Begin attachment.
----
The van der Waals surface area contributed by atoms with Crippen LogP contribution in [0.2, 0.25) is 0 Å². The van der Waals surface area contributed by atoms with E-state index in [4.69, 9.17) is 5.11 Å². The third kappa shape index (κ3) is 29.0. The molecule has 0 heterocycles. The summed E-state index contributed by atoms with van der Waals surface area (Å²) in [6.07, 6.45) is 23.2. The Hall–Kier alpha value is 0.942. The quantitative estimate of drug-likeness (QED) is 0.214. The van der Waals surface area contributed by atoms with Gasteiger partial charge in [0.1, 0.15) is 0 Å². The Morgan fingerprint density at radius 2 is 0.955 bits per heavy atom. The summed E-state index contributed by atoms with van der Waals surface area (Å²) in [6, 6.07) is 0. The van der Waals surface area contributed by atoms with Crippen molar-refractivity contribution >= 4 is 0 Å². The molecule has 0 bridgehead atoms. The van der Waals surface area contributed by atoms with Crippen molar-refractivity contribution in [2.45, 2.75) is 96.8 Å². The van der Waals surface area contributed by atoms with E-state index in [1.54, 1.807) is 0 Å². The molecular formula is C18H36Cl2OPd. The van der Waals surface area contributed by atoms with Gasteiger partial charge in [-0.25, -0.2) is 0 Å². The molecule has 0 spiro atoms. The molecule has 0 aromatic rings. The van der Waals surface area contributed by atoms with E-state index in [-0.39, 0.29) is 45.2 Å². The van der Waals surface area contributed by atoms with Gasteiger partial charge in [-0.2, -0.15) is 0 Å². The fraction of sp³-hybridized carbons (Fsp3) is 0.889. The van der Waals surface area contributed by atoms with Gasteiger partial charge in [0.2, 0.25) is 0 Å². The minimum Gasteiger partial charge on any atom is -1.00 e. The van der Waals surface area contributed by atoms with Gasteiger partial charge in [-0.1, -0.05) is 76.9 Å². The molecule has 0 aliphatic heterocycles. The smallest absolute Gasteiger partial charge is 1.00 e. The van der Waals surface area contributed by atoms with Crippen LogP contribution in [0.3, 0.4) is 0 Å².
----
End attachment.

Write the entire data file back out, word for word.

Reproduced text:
The van der Waals surface area contributed by atoms with Crippen LogP contribution in [0.2, 0.25) is 0 Å². The van der Waals surface area contributed by atoms with E-state index in [4.69, 9.17) is 5.11 Å². The third kappa shape index (κ3) is 29.0. The molecule has 0 heterocycles. The summed E-state index contributed by atoms with van der Waals surface area (Å²) in [6.07, 6.45) is 23.2. The Hall–Kier alpha value is 0.942. The quantitative estimate of drug-likeness (QED) is 0.214. The van der Waals surface area contributed by atoms with Gasteiger partial charge in [0.1, 0.15) is 0 Å². The Morgan fingerprint density at radius 2 is 0.955 bits per heavy atom. The summed E-state index contributed by atoms with van der Waals surface area (Å²) in [6, 6.07) is 0. The van der Waals surface area contributed by atoms with Crippen molar-refractivity contribution >= 4 is 0 Å². The molecule has 0 bridgehead atoms. The van der Waals surface area contributed by atoms with Crippen molar-refractivity contribution in [2.45, 2.75) is 96.8 Å². The van der Waals surface area contributed by atoms with E-state index in [1.54, 1.807) is 0 Å². The molecular formula is C18H36Cl2OPd. The van der Waals surface area contributed by atoms with Gasteiger partial charge in [-0.25, -0.2) is 0 Å². The molecule has 0 spiro atoms. The molecule has 0 aromatic rings. The van der Waals surface area contributed by atoms with E-state index in [-0.39, 0.29) is 45.2 Å². The van der Waals surface area contributed by atoms with Gasteiger partial charge in [-0.2, -0.15) is 0 Å². The fraction of sp³-hybridized carbons (Fsp3) is 0.889. The van der Waals surface area contributed by atoms with Gasteiger partial charge in [0.2, 0.25) is 0 Å². The minimum Gasteiger partial charge on any atom is -1.00 e. The van der Waals surface area contributed by atoms with Gasteiger partial charge in [-0.1, -0.05) is 76.9 Å². The molecule has 0 aliphatic heterocycles. The smallest absolute Gasteiger partial charge is 1.00 e. The van der Waals surface area contributed by atoms with Crippen LogP contribution in [0.3, 0.4) is 0 Å².